From the NFRW Armed Services Committee
So, what is Flag Day? It all started with a resolution passed by the Continental Congress in 1777 which called for an official American flag.
It took three presidents to get Flag Day on the government's radar—President Woodrow Wilson issued a formal proclamation for Flag Day in 1916 and President Calvin Coolidge did the same in 1927. But in 1949, Congress finally approved and President Harry Truman signed the national observance of Flag Day on June 14th into law.
Flag Day, celebrated on June 14th every year, is the celebration and recognition of the stars and stripes. Even though we observe Flag Day on June 14th, it is not an official federal holiday—it was excluded from the 1968 Uniform Holiday Act, which established the federal holidays celebrated today. However, it is a State holiday in Pennsylvania and New York.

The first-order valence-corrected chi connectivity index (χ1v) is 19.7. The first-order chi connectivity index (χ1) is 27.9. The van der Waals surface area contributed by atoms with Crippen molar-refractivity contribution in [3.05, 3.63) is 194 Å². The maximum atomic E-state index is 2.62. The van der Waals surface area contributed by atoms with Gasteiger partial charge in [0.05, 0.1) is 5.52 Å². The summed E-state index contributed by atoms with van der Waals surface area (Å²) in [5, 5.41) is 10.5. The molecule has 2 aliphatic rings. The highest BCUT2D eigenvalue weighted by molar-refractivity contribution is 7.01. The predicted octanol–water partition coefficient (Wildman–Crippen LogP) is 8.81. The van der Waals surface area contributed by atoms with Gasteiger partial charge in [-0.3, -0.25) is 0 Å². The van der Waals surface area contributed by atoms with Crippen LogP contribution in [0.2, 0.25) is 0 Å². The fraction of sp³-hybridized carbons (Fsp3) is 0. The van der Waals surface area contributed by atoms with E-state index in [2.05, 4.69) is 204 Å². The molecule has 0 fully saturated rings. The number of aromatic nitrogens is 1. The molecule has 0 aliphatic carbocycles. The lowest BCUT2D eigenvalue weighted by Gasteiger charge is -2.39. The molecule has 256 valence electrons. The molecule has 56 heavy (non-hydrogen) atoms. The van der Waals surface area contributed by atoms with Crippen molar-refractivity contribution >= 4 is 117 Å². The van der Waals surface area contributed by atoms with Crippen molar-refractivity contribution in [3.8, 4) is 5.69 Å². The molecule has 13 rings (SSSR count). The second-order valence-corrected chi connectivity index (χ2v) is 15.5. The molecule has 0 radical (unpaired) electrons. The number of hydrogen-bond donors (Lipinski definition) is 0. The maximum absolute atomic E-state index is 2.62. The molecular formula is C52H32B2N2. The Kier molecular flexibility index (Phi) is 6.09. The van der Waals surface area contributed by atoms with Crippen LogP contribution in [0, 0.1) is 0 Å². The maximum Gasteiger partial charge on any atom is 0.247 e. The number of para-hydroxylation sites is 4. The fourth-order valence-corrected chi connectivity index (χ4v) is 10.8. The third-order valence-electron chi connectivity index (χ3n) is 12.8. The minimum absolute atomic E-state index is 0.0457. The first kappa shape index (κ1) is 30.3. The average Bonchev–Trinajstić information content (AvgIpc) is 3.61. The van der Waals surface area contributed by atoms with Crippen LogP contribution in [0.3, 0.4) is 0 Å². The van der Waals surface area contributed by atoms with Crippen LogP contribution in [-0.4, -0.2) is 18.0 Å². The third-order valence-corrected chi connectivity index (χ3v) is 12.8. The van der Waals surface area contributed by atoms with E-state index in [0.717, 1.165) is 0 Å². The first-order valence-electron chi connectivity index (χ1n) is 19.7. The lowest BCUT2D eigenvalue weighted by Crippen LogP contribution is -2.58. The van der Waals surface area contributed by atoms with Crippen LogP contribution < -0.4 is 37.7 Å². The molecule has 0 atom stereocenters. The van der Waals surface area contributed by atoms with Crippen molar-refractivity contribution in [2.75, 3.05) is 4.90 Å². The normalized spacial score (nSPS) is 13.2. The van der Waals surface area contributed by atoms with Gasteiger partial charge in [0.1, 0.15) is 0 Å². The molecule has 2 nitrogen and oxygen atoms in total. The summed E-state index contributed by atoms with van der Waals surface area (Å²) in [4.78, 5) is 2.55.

In 1916, the anniversary of the Flag Resolution of 1777, Flag Day became a nationally observed event by a proclamation by President Woodrow Wilson. However, it was not designated as National Flag Day until August 3rd, 1949, when an Act of Congress designated June 14th of each year as National Flag Day.
Today, Flag Day is celebrated with parades, essay contests, ceremonies, and picnics sponsored by veterans groups, schools, and groups like the National Flag Day Foundation which aim to preserve the traditions, history, pride, and respect that are due the nation's symbol, Old Glory.